The former government of SDP's Zoran Milanović discussed the idea of major investors being allowed to acquire citizenship back in 2015, but such notions appear to have been quickly given up on and there is no indication, at least at the moment, that these regulations could change significantly. In business circles however, there are plenty of people who think that it's high time that Croatia softens its rigid attitude, because by selling a certain number of passports, it would not have lost anything and could in turn gain many benefits. With the country's demographic image becoming more and more bleak, many believe a softened stance wouldn't hurt.

Globus's interlocutor, who is otherwise very well-versed in this topic, argues that when looking for security and business opportunities, the Croatian passport is most likely to be sought after by businessmen from Asia and Russia.

''The Agency conducts an investigation to make sure the applicant isn't a criminal, that he isn't in political asylum, that he doesn't abuse taxation... Then it's handed over to the country whose official services also do their part before deciding whether or not to comply with the request,'' says Globus's source, adding that this year alone, Croatia has raised its quota for the employment of foreign workers from non-EU countries to as high a figure as 65,000.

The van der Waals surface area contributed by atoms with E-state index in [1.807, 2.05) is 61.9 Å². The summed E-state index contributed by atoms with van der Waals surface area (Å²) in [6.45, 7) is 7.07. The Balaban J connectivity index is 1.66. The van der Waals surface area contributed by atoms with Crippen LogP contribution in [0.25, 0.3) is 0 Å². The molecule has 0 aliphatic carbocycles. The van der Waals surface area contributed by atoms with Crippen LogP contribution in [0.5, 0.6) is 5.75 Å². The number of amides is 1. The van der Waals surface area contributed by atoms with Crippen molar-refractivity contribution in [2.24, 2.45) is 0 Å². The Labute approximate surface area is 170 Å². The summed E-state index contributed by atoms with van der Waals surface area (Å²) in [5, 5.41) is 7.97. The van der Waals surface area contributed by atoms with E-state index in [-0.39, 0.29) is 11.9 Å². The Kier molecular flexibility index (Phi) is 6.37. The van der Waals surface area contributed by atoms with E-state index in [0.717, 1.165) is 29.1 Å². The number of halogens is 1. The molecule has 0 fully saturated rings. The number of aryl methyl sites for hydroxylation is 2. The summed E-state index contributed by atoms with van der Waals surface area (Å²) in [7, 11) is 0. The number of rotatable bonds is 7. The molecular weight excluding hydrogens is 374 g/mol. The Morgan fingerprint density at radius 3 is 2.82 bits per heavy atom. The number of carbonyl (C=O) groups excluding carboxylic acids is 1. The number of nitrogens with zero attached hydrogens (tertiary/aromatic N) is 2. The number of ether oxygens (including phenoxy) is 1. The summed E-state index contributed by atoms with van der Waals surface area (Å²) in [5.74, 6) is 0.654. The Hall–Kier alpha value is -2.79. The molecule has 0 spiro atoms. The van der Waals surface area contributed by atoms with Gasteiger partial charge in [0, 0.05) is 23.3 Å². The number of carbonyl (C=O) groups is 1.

''How can we know that there are no criminals among these people? It's hard to believe that some rich man would come to Croatia with the intent of blowing it up with explosives. It's not known that anyone with a Maltese passport is linked to some terrorist attack. Security risks don't exist,'' explains a Croatian entrepreneur who is well acquainted with some very wealthy business people and others who would like to spread their wings, their work and their money into Croatia if they were to gain citizenship.

The number of people who can be granted citizenship can be limited by each country or by set quotas. Globus's source believes that a quota of the first thousand passports offered for sale would be completed within a year to a year and a half. This would mean that 300 million euros would be pumped directly into the state budget, which roughly covers the entire value of Pelješac bridge. Advocates of such ideas believe that several thousand wealthy foreigners would acquire all of the rights and obligations of all other Croatian citizens, and would not undermine the demographic picture of Croatia, which is already as grim as grim can be. Most of them, however, would probably not spend much time here in Croatia, and they would certainly not vote in national elections.